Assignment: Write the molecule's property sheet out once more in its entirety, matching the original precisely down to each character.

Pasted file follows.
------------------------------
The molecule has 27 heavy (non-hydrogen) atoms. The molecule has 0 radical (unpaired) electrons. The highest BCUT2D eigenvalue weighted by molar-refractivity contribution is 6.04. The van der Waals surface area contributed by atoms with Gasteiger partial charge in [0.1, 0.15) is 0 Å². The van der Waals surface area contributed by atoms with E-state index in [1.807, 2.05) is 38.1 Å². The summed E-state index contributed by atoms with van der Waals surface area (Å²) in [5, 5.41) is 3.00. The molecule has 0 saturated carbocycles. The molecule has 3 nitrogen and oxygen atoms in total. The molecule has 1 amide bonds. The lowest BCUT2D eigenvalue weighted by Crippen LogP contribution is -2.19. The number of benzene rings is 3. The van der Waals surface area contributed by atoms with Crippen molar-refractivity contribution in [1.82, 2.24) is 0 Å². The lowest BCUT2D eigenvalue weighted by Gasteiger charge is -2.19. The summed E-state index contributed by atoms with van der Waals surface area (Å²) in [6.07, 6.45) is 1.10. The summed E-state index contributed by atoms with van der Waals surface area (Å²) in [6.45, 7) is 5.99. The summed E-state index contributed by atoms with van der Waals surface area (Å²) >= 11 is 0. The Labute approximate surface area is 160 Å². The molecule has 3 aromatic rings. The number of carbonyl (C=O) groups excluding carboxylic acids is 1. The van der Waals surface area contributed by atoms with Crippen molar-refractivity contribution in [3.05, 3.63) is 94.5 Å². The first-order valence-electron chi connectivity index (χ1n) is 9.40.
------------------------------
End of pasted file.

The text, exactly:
The molecule has 27 heavy (non-hydrogen) atoms. The molecule has 0 radical (unpaired) electrons. The highest BCUT2D eigenvalue weighted by molar-refractivity contribution is 6.04. The van der Waals surface area contributed by atoms with Gasteiger partial charge in [0.1, 0.15) is 0 Å². The van der Waals surface area contributed by atoms with E-state index in [1.807, 2.05) is 38.1 Å². The summed E-state index contributed by atoms with van der Waals surface area (Å²) in [5, 5.41) is 3.00. The molecule has 0 saturated carbocycles. The molecule has 3 nitrogen and oxygen atoms in total. The molecule has 1 amide bonds. The lowest BCUT2D eigenvalue weighted by Crippen LogP contribution is -2.19. The number of benzene rings is 3. The van der Waals surface area contributed by atoms with Crippen molar-refractivity contribution in [1.82, 2.24) is 0 Å². The lowest BCUT2D eigenvalue weighted by Gasteiger charge is -2.19. The summed E-state index contributed by atoms with van der Waals surface area (Å²) in [6.07, 6.45) is 1.10. The summed E-state index contributed by atoms with van der Waals surface area (Å²) in [6.45, 7) is 5.99. The summed E-state index contributed by atoms with van der Waals surface area (Å²) >= 11 is 0. The Labute approximate surface area is 160 Å². The molecule has 3 aromatic rings. The number of carbonyl (C=O) groups excluding carboxylic acids is 1. The van der Waals surface area contributed by atoms with Crippen molar-refractivity contribution in [3.05, 3.63) is 94.5 Å². The first-order valence-electron chi connectivity index (χ1n) is 9.40.